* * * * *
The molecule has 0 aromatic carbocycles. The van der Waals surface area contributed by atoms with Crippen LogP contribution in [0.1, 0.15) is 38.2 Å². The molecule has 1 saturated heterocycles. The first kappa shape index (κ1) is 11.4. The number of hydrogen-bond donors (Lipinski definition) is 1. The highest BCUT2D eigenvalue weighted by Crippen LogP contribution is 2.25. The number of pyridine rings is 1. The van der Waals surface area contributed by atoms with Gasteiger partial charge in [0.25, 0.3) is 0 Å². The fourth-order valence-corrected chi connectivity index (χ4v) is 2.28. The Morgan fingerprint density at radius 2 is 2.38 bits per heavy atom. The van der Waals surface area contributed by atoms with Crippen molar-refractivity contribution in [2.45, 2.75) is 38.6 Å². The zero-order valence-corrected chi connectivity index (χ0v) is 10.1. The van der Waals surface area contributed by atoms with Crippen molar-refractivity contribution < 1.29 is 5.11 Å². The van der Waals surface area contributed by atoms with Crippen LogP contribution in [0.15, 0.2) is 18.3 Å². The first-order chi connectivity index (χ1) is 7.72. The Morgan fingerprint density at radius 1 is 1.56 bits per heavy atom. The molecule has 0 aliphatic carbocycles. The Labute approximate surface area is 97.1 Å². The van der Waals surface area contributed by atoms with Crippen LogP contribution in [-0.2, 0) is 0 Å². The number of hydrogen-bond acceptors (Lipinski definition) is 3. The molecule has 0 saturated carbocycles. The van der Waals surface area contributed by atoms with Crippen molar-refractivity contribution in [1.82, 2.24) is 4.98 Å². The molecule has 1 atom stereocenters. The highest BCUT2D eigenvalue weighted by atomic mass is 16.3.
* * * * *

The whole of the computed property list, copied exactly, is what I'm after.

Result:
The molecule has 0 aromatic carbocycles. The van der Waals surface area contributed by atoms with Crippen LogP contribution in [0.1, 0.15) is 38.2 Å². The molecule has 1 saturated heterocycles. The first kappa shape index (κ1) is 11.4. The number of hydrogen-bond donors (Lipinski definition) is 1. The highest BCUT2D eigenvalue weighted by Crippen LogP contribution is 2.25. The number of pyridine rings is 1. The van der Waals surface area contributed by atoms with Gasteiger partial charge in [0.25, 0.3) is 0 Å². The fourth-order valence-corrected chi connectivity index (χ4v) is 2.28. The Morgan fingerprint density at radius 2 is 2.38 bits per heavy atom. The van der Waals surface area contributed by atoms with Crippen molar-refractivity contribution in [2.45, 2.75) is 38.6 Å². The zero-order valence-corrected chi connectivity index (χ0v) is 10.1. The van der Waals surface area contributed by atoms with Crippen molar-refractivity contribution < 1.29 is 5.11 Å². The van der Waals surface area contributed by atoms with Crippen LogP contribution in [0.15, 0.2) is 18.3 Å². The first-order chi connectivity index (χ1) is 7.72. The Morgan fingerprint density at radius 1 is 1.56 bits per heavy atom. The molecule has 0 aliphatic carbocycles. The Labute approximate surface area is 97.1 Å². The van der Waals surface area contributed by atoms with Crippen LogP contribution in [-0.2, 0) is 0 Å². The number of hydrogen-bond acceptors (Lipinski definition) is 3. The molecule has 0 saturated carbocycles. The van der Waals surface area contributed by atoms with Crippen molar-refractivity contribution in [1.82, 2.24) is 4.98 Å². The molecule has 1 atom stereocenters. The highest BCUT2D eigenvalue weighted by atomic mass is 16.3.